Journalists live for scoops. Being the first to break major news is the ticket to journalistic fame and fortune. But what if you are a journalist covering the biggest story of your lifetime and suddenly you become a participant? Do you tell the world what you have learned, or do you sit on it? ABC News diplomatic correspondent John Scali found himself in just such a predicament on Friday, October 26, 1962, the eleventh day of the Cuban missile crisis.
Scali got a call shortly after noontime from Alexander Fomin. Fomin was officially a diplomatic counselor at the Soviet embassy in Washington. His real job, though, was KGB station chief in Washington. His given name was Alexander Feklisov, and he had run Klaus Fuchs and the Rosenberg spy ring. Fomin wanted to have lunch. Scali was just finishing a baloney sandwich and was not inclined to eat more. But the urgency he detected in Fomin’s voice persuaded him that food wasn’t the point of the phone call. So he agreed to meet at the Occidental Restaurant, located just two blocks from the White House.
Scali soon discovered that he was right. As he later told the story:
After the waiter had taken our order, he [Fomin] came right to the point and said, “War seems about to break out; something must be done to save the situation.”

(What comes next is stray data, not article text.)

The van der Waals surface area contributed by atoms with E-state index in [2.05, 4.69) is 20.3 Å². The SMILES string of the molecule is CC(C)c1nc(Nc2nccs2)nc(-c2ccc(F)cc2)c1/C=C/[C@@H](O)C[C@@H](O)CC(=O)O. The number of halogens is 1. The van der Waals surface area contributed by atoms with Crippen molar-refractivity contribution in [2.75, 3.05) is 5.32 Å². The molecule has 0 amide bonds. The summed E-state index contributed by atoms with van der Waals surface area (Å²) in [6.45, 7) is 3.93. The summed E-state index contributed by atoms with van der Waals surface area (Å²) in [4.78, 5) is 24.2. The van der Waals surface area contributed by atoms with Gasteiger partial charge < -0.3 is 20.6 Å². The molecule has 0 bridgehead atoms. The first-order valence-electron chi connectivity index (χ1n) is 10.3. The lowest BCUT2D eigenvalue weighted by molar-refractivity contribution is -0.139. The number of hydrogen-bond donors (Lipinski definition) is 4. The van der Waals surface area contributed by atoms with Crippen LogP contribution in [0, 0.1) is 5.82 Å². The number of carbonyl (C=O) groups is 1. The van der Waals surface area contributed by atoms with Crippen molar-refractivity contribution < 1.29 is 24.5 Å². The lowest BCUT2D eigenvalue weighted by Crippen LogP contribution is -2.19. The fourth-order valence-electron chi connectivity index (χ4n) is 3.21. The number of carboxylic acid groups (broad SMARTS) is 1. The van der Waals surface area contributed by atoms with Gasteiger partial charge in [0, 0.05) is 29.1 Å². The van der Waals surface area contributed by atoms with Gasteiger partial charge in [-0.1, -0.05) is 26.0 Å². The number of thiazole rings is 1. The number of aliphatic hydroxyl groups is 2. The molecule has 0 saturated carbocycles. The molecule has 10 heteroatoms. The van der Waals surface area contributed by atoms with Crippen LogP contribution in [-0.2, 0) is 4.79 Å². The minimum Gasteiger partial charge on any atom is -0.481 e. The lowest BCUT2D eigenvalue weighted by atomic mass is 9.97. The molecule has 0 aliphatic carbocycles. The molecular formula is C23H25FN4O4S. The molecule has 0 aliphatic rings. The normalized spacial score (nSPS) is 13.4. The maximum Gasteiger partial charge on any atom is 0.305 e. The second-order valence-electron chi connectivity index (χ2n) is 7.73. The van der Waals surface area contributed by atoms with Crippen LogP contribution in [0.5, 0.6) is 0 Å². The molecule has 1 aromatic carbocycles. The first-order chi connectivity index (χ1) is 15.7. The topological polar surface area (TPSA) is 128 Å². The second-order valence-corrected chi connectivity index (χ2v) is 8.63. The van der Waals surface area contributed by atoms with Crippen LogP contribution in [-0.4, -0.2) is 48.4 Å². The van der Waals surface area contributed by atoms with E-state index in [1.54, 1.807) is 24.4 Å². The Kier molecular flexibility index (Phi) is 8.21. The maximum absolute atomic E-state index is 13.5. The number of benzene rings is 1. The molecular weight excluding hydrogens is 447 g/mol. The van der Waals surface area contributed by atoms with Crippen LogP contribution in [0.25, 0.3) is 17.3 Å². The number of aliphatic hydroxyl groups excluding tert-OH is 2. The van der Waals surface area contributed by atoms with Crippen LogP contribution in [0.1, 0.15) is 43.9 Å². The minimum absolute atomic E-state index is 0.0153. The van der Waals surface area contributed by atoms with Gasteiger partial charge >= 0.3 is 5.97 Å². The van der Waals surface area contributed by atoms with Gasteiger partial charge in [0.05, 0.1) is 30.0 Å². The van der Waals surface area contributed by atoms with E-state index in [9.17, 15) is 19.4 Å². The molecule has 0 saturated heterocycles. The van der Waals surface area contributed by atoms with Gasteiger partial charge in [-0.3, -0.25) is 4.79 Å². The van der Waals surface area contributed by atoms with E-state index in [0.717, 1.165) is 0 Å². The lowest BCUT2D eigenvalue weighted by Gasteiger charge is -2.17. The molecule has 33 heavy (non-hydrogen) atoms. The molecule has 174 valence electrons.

And I said, “Well, you should have thought of that before you introduced the missiles.”
He then said, “There might be a way out; what would you think of a proposition whereby we would promise to remove our missiles under United Nations inspection, where Mr. Khrushchev would promise never to introduce such offensive missiles into Cuba again? Would the President of the United States be willing to promise publicly not to invade Cuba?”
I said I didn’t know, but I would be willing to try and find out.
The rest of the meal was eaten in silence, and incidentally he got my crab cakes and I wound up with his pork chop, but he didn’t notice it.
Scali immediately returned to his office in the State Department press room and jotted off a short memo summarizing what Fomin had told him. He gave his memo to Roger Hilsman, the director of the State Department’s Bureau of Intelligence and Research. Hilsman immediately recognized its significance and passed it along to Secretary of State Dean Rusk. The secretary in turn passed it on to President John F. Kennedy and Secretary of Defense Robert McNamara.
Fomin’s offer to Scali came as JFK was becoming increasingly pessimistic about the direction the crisis was headed. The Soviet ships carrying missile parts had turned back, but there were still missiles in Cuba. More would become operational every day. At the morning meeting of the ExCom, he told his advisers that the missiles would come out only if the United States invaded Cuba or offered to trade removal of the missiles for something the Soviets wanted. Now, with Fomin’s overture, he had a possible way out of the crisis.
After Scali finished his appearance on ABC News’s 6:00 p.m. network broadcast—he didn’t mention anything about his lunch with Fomin—he was summoned to the State Department and ushered into Rusk’s office. The secretary pulled a sheet of yellow, legal-sized paper out of his pocket and began reading. The gist of the message was that Scali should tell Fomin that he had been told by “the highest officials in the United States Government” that the administration saw possibilities in his offer.